CRUEL STORY OF YOUTH

PrintE-mail Written by John Townsend

Nagisa Ôshima’s second film, Cruel Story of Youth from 1960, is wilfully difficult in its production. From the distinctive directorial style changes to the frustratingly unsympathetic leads, it is a film as rebellious as its central theme.

Makoto (Miyuki Kuwano) is a seemingly innocent high school girl who enters into a relationship with an older student, Kiyoshi (Yusuke Kawazu), after he rescues her from some unwanted male attention. Ignoring advice from all around them, and flitting in and out of love, the pair settle on a brief and ultimately unsuccessful career of extortion-based crime before their whirlwind romance fractures and fails.

Set in a Japan still recovering financially and spiritually from the war, Ôshima’s film intentionally ignores the major events of the time to play out its own melodrama through the brief liaison between Makoto and Kiyoshi. All around them is a country rebuilding itself (rarely is there an outdoor scene where the sounds of workmen are not present), and the student riots that accompanied the signing of the 1960 U.S./Japan Security Treaty are gaining momentum. Ôshima, for the most part, ignores these close political influences, giving his leads an obsession with an influx of Western ideals that results in a greed that is ignorant of the consequences. These are characters where any sense of innocence has been taken from them, and the world they are trying to find a place in is brutal and confusing.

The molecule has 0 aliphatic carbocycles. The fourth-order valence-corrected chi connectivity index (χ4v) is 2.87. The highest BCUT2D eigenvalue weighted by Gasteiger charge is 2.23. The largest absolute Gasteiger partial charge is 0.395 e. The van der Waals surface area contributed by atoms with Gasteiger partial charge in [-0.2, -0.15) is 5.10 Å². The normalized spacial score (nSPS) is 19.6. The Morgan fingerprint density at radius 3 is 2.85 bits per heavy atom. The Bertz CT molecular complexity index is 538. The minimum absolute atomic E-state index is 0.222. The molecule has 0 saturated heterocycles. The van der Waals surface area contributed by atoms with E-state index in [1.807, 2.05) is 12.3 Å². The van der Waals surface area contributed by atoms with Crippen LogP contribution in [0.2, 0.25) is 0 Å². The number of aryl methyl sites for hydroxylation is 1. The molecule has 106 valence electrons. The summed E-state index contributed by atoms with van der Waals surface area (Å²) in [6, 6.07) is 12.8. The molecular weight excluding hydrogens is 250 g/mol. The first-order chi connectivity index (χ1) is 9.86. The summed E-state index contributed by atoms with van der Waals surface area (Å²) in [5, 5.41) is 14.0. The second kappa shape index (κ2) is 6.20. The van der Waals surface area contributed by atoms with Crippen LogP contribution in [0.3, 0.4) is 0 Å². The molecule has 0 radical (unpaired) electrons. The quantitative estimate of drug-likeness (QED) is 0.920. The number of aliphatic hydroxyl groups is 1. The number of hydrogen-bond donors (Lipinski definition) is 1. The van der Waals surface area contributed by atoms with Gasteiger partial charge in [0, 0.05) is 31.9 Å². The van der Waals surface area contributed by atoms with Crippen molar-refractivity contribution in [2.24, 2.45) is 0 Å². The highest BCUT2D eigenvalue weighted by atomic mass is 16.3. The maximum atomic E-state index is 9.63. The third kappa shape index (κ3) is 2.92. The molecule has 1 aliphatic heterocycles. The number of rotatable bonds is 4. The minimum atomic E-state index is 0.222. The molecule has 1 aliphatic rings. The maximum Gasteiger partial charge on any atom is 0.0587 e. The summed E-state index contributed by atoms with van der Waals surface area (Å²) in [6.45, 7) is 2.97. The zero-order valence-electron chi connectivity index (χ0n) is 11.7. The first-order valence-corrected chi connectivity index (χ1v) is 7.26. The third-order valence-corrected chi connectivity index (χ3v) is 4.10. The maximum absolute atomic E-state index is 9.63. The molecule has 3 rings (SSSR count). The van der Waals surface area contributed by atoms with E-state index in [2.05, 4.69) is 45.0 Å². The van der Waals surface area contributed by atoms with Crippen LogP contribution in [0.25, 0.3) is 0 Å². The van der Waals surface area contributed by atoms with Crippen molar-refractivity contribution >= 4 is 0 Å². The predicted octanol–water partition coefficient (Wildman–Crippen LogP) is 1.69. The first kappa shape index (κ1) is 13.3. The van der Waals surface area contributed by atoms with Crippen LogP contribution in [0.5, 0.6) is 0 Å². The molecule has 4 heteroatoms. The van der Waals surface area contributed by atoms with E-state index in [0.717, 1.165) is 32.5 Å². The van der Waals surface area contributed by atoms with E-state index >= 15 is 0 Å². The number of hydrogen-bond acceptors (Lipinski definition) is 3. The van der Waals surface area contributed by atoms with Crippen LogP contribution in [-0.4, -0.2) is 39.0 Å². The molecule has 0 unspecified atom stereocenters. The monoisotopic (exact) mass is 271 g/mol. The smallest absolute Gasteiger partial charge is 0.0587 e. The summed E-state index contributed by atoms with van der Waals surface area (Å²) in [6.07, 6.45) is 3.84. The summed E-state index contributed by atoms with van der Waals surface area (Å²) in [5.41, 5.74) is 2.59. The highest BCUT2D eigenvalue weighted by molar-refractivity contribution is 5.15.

The relationship between Makoto and Kiyoshi is equally bleak, and equally thematic of the time. From the outset when he forces himself on her, with the clear impression he has stolen her virginity, it is difficult to understand Makoto’s obsession with the bullying, self-centred Kiyoshi. Over the short period of the relationship, the power does swing back and forth, with the headstrong Makoto gaining confidence from their crimes, but in the end, as their fate spirals towards a back street abortion and misery, it is clear a lack of happiness will seal their fate.

Aside from the unlikeable central pairing, it is the style with which Ôshima directs Cruel Story of Youth that may also prove divisive. At times it is wonderfully yet subtly expressive, focussing on the minutiae of a scene as sweaty tensions inevitably begin to rise. You feel as if you are there, in the moment as the camera switches from one character close up to another with each emotion plain to see. On other occasions it feels like Ôshima has lost control altogether and you struggle to see exactly what is going on. This does reflect the unpredictability of the narrative but also serves to draw you out of the drama somewhat.

There are times in Cruel Story of Youth when you’ll feel you are watching for some other reason other than enjoyment, as there is the background sensation that the film is in some way doing you good. This is a disservice to an important piece of work that showcases the unhindered rebellious nature of both filmmakers and an exuberant youth in 1960s Japan, but is sadly unavoidable. Time has not been kind to Ôshima’s film, and for most who approach it, it may prove to be a haphazard and impenetrable experience. Perseverance is required.

Special Features: New video interview with critic Tony Rayns / Trailer / 36-page booklet

CRUEL STORY OF YOUTH / CERT: 15 / DIRECTOR & SCREENPLAY: NAGISA ÔSHIMA / STARRING: MIYUKI KUWANO, YUSUKE KAWAZU, YOSHIKO KUGA, FUMIO WATANABE / RELEASE DATE: OUT NOW

 


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